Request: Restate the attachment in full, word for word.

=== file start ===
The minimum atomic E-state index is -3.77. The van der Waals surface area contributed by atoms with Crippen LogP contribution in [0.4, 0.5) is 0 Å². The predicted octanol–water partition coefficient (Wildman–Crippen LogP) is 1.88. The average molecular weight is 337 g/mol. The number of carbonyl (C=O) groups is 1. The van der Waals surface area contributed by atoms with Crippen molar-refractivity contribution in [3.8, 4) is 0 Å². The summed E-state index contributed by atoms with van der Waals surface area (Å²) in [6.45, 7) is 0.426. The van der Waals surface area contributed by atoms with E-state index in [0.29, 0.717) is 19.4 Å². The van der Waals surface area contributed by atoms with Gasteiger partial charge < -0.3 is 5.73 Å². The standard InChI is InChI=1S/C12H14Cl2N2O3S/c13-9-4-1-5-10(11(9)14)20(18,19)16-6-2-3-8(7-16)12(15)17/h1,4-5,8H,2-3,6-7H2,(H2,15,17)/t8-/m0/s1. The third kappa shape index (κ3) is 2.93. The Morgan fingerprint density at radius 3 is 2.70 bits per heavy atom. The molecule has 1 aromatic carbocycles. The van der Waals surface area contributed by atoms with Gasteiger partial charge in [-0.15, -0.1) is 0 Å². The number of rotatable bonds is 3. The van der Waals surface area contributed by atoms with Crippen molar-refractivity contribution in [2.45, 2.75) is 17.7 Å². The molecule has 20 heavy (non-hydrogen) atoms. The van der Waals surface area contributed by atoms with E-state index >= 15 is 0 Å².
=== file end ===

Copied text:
The minimum atomic E-state index is -3.77. The van der Waals surface area contributed by atoms with Crippen LogP contribution in [0.4, 0.5) is 0 Å². The predicted octanol–water partition coefficient (Wildman–Crippen LogP) is 1.88. The average molecular weight is 337 g/mol. The number of carbonyl (C=O) groups is 1. The van der Waals surface area contributed by atoms with Crippen molar-refractivity contribution in [3.8, 4) is 0 Å². The summed E-state index contributed by atoms with van der Waals surface area (Å²) in [6.45, 7) is 0.426. The van der Waals surface area contributed by atoms with E-state index in [0.29, 0.717) is 19.4 Å². The van der Waals surface area contributed by atoms with Gasteiger partial charge < -0.3 is 5.73 Å². The standard InChI is InChI=1S/C12H14Cl2N2O3S/c13-9-4-1-5-10(11(9)14)20(18,19)16-6-2-3-8(7-16)12(15)17/h1,4-5,8H,2-3,6-7H2,(H2,15,17)/t8-/m0/s1. The third kappa shape index (κ3) is 2.93. The Morgan fingerprint density at radius 3 is 2.70 bits per heavy atom. The molecule has 1 aromatic carbocycles. The van der Waals surface area contributed by atoms with Gasteiger partial charge in [-0.15, -0.1) is 0 Å². The number of rotatable bonds is 3. The van der Waals surface area contributed by atoms with Crippen molar-refractivity contribution in [2.45, 2.75) is 17.7 Å². The molecule has 20 heavy (non-hydrogen) atoms. The van der Waals surface area contributed by atoms with E-state index >= 15 is 0 Å².